dir Antony Hoffman
scr Chuck Pfarrer (also story), Jonathan Lemkin
cin Peter Suschitzky
stars Val Kilmer, Tom Sizemore, Carrie-Ann Moss
Red faces, more like. Can it be a coincidence that the two most enjoyable Mars movies ever remain Capricorn One and Total Recall, both of which pivot on the fact that, despite appearances to the contrary, the principals never actually even leave Earth? This time it’s 2047 or so, and Earth is on its customary last legs. Our only hope is a sideways hop to Mars, but the preliminary ‘terraforming’ process hits a snag and an intrepid party headed by Moss goes to investigate…
There’s nothing wrong with join-the-dots science fiction movies as such – just so long as the dots are actually joined up. Red Planet, however, is just a lazily loose patchwork of contrivances, each more predictable, implausible and desperately split-second than the last as the actors are picked off in exact reverse-credits order. A slumming Terence Stamp wisely makes an early exit – but the logic of Down Under co-production means that token Aussie Simon Baker hangs around long enough for his character’s motivations to end up making no sense whatsoever.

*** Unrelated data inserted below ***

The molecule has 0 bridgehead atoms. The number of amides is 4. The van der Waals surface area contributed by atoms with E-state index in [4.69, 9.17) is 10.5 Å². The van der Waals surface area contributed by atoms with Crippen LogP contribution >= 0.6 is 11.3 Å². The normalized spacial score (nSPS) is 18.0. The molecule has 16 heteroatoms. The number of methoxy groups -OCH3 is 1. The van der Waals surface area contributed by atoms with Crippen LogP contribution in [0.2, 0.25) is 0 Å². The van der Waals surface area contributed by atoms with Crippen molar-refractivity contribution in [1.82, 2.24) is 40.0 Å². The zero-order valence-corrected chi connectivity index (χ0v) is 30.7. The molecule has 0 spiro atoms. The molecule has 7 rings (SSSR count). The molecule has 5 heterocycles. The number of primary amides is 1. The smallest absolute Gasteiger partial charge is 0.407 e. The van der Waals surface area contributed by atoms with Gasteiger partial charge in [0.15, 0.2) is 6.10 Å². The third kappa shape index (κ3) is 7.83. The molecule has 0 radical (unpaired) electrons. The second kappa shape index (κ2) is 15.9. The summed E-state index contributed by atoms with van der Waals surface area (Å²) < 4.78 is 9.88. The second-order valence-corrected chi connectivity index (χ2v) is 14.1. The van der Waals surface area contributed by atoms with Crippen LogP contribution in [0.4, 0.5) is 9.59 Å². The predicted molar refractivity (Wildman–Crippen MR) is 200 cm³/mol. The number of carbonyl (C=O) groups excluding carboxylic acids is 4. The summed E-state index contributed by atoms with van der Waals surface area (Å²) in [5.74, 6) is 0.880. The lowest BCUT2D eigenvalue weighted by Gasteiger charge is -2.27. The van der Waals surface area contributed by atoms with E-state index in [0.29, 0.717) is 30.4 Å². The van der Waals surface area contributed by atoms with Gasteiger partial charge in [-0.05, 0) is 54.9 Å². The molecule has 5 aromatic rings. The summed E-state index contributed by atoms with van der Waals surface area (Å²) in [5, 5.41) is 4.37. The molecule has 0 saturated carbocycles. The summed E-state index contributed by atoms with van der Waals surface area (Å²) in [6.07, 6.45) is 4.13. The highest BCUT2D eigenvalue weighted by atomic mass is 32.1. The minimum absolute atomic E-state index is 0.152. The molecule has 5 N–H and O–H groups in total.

It doesn’t help that Moss spends the whole movie on the orbiting spacecraft while the boys go through the motions on the planet’s surface, or that we never get even a glimpse of the NASA control team back on Earth. At one point Kilmer stumbles across an antique Russian spacecraft (the animated cosmonaut bear computer screen is one of the movie’s rare nice touches) and he’s told that the designer, Borokovsky, has been found running a Brooklyn deli. We might forgive this contrivance if the script had bothered to actually put the subplot to some use, perhaps show Borokovsky being tracked down in his shop. But the opportunity is wasted, raising suspicions that so much money was spent on effects – it must have cost plenty to stop the actors’ helmets reflecting the cameras and crew, for instance – that there just wasn’t enough left for any Earth footage.
More charitable audiences may suspect that touches such as the female-voiced computer indicate we’re on Alien-parody territory – but the ludicrous voiceovers Moss has to spout suggest the scriptwriters (Pfarrer also cocked up the similarly rotten Virus) actually wrote it with a straight face. It’s hard to know who’s being insulted more, audience or actress (the lines might make sense if the computer spoke them), but the clearly unfazable Moss at least deserves credit for emerging with dignity intact. Debutant director Hoffman plugs on regardless, seemingly oblivious to the fact that his efforts are constantly undermined by the script’s deficiencies, Graeme Revell’s portentous muzak on the soundtrack, and, most fatal of all, Kilmer’s idiotic shit-eating grin.